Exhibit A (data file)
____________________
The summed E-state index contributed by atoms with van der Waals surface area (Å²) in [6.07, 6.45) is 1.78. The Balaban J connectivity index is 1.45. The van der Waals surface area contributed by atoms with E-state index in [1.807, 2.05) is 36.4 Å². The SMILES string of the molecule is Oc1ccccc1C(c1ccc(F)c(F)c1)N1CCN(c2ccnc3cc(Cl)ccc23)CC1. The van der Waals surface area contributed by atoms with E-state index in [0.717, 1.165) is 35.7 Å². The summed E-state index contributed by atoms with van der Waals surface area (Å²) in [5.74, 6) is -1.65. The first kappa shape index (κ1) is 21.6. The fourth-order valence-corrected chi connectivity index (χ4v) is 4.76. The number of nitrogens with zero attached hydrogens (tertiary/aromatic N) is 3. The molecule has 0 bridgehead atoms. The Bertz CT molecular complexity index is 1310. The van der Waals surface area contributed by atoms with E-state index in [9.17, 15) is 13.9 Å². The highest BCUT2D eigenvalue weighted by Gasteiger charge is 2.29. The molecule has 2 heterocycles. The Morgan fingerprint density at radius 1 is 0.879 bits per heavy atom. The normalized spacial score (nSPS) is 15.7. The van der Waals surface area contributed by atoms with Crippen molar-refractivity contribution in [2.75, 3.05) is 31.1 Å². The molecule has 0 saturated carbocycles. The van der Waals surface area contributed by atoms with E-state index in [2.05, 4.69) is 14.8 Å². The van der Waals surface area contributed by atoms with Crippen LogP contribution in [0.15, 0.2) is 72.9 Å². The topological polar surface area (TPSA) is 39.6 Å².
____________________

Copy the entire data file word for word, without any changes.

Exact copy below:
The summed E-state index contributed by atoms with van der Waals surface area (Å²) in [6.07, 6.45) is 1.78. The Balaban J connectivity index is 1.45. The van der Waals surface area contributed by atoms with E-state index in [1.807, 2.05) is 36.4 Å². The SMILES string of the molecule is Oc1ccccc1C(c1ccc(F)c(F)c1)N1CCN(c2ccnc3cc(Cl)ccc23)CC1. The van der Waals surface area contributed by atoms with E-state index in [0.717, 1.165) is 35.7 Å². The summed E-state index contributed by atoms with van der Waals surface area (Å²) in [5.74, 6) is -1.65. The first kappa shape index (κ1) is 21.6. The fourth-order valence-corrected chi connectivity index (χ4v) is 4.76. The number of nitrogens with zero attached hydrogens (tertiary/aromatic N) is 3. The molecule has 0 bridgehead atoms. The Bertz CT molecular complexity index is 1310. The van der Waals surface area contributed by atoms with E-state index in [9.17, 15) is 13.9 Å². The highest BCUT2D eigenvalue weighted by Gasteiger charge is 2.29. The molecule has 2 heterocycles. The Morgan fingerprint density at radius 1 is 0.879 bits per heavy atom. The normalized spacial score (nSPS) is 15.7. The van der Waals surface area contributed by atoms with Crippen molar-refractivity contribution in [2.75, 3.05) is 31.1 Å². The molecule has 0 saturated carbocycles. The van der Waals surface area contributed by atoms with E-state index in [2.05, 4.69) is 14.8 Å². The van der Waals surface area contributed by atoms with Crippen LogP contribution in [0.15, 0.2) is 72.9 Å². The topological polar surface area (TPSA) is 39.6 Å².